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29 September 2021: Articles  USA

Lemierre’s Syndrome in an Elderly Female Patient with Polycythemia Vera: Does Polycythemia Vera Predispose to Lemierre’s Syndrome?

Unusual clinical course, Challenging differential diagnosis

Sanchit V. Kundal1ABCDEF*, Jasmine Lee2BDEF, Mazin Khalid3DEF, Jacob Shani3DEF, Gerald M. Hollander3DEF, Zhou Ping1EF, Chun Maung2EF, Vijay S. Shetty1DEF

DOI: 10.12659/AJCR.933587

Am J Case Rep 2021; 22:e933587



BACKGROUND: Lemierre’s syndrome (LS), a potentially fatal condition, is characterized by thrombophlebitis of a head or neck vein secondary to a head or neck infection, most commonly involving Fusobacterium necrophorum. Its association with polycythemia vera (PV) is not well reported despite the predisposition to thrombogenesis.

CASE REPORT: We present the case of a 66-year-old woman with a known history of polycythemia vera (PV) who presented with 4 days of worsening right-sided neck pain and odynophagia. The physical examination revealed poor oral dentition, mild erythema of the posterior pharyngeal mucosa, and non-erythematous tonsils without exudate. A computed tomography with i.v. contrast of the neck revealed complete thrombosis of the right internal jugular vein (IJV). Treatment was initiated with i.v. antibiotics and anticoagulation, with symptoms improving rapidly within 24 h. She was eventually discharged on apixaban and clindamycin and was encouraged to follow up with her hematologist.

CONCLUSIONS: PV predisposes patients to a hyper-viscous and prothrombotic state, which may warrant a stronger suspicion of Lemierre’s syndrome. In addition, lack of aspirin use for prophylaxis of thrombosis and undiagnosed oral infection are factors to consider when assessing risk factors for Lemierre’s syndrome in PV patients.

Keywords: Lemierre Syndrome, Polycythemia vera, Thrombophlebitis, Chest Pain, Female, Fusobacterium necrophorum, Humans, Jugular Veins


Lemierre’s syndrome (LS) is a rare condition with an incidence of around 1 in 1 000 000, classically described as a thrombophlebitis of the internal jugular vein (IJV) secondary to an oropharyngeal infection. It is usually seen among the adolescent and young adult populations [1]. A rare and often initially overlooked disease, LS can have mortality rates of over 90% if left untreated [2]. Even treated cases have a mortality rate of 5–18% in the advanced stages [1]. It is not yet known whether there are any predisposing conditions that can make a person susceptible to acquiring this disease. As our case shows, one such condition could be polycythemia vera (PV). It is a neoplastic proliferation of red blood cells, known to cause hyperviscosity of the blood along with thrombocytosis, and is associated with an increased risk of arterial and venous thrombosis [3–5]. In PV, thrombotic events manifest most commonly as deep vein thrombosis (27.8%), acute coronary syndrome (27.8%), and stroke (24.5%) [6]. To the best of our knowledge, this report is the first to demonstrate LS in a polycythemia vera patient.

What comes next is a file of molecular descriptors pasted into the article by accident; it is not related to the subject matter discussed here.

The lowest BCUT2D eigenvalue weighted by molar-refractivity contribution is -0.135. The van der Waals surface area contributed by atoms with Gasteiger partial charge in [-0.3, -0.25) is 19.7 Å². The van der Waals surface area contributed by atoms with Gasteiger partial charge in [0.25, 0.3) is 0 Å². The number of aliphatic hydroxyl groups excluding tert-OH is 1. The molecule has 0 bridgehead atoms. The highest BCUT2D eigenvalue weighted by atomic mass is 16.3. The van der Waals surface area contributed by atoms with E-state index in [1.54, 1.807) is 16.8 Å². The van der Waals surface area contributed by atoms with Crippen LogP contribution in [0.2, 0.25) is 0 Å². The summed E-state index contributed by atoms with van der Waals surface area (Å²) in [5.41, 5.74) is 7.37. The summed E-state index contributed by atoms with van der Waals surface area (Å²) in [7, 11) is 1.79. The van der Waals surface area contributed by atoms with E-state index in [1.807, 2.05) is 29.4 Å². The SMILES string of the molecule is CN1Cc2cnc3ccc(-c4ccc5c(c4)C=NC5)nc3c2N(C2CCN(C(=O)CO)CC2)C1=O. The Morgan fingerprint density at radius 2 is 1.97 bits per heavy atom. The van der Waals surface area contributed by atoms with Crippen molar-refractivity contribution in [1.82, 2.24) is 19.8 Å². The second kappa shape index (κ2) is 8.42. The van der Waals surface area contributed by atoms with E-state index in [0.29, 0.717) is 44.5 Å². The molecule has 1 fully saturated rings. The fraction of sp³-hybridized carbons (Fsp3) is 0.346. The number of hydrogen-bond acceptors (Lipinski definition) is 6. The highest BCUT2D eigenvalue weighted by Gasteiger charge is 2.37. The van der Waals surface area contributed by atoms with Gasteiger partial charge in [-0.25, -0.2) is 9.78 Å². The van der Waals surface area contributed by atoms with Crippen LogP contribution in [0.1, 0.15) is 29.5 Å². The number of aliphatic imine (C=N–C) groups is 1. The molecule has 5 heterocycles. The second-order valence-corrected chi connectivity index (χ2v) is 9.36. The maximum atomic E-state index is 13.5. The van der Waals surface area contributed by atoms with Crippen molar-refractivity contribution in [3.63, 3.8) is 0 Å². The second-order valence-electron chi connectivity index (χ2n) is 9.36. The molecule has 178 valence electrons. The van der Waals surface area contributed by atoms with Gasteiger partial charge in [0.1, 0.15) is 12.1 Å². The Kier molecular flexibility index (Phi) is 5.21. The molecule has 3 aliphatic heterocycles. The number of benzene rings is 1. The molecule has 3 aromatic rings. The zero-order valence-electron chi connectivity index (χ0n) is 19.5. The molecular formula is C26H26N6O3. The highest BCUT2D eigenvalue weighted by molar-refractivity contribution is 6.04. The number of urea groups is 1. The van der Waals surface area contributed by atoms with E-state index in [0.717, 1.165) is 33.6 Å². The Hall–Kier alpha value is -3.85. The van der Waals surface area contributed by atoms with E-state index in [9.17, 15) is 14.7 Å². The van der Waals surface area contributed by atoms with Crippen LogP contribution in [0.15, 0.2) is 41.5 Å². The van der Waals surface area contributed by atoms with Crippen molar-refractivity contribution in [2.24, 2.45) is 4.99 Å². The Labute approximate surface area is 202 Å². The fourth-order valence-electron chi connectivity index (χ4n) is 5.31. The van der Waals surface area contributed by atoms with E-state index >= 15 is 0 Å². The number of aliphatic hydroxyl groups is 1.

Case Report

A 66-year-old woman with a past medical history of paroxysmal atrial fibrillation (PAF) and PV presented to the Emergency Department (ED) for worsening right-sided neck pain for 4 days, associated with intermittent rigors and chills. The pain was also accompanied with trismus and odynophagia, as a result of which she was unable to eat or drink. The patient denied any recent fevers, trauma, or dental procedures. One day prior to presentation, she was seen by an otolaryngologist, who had prescribed antibiotics in hopes of treating a suspected dental infection. The patient also reported that she was not compliant with her aspirin (prescribed by a hematologist as a measure against thrombosis in PV) or apixaban (for PAF) and was managing her PV exclusively by therapeutic phlebotomy every 3–4 months. On arrival to the ED, she was afebrile, with other vital signs within normal limits. On the initial encounter, a physical examination revealed a nontoxic-appearing middle aged woman who was alert and oriented to time, place, and person. Inspection of the neck showed a swelling, noted just below the right mandibular angle, with associated erythema of the skin. On palpation, tenderness was elicited over the entire right sternocleidomastoid region, but no palpable lymphadenopathy, fluctuance, or abscess was discovered. Trismus was noted on the affected side, with inability to fully open the mouth due to pain. Examination of the oral cavity revealed poor oral dentition, multiple caries, and mild erythema of the posterior pharyngeal mucosa, with non-erythematous tonsils, without any exudate. Results of pulmonary and cardiovascular examinations were unremarkable.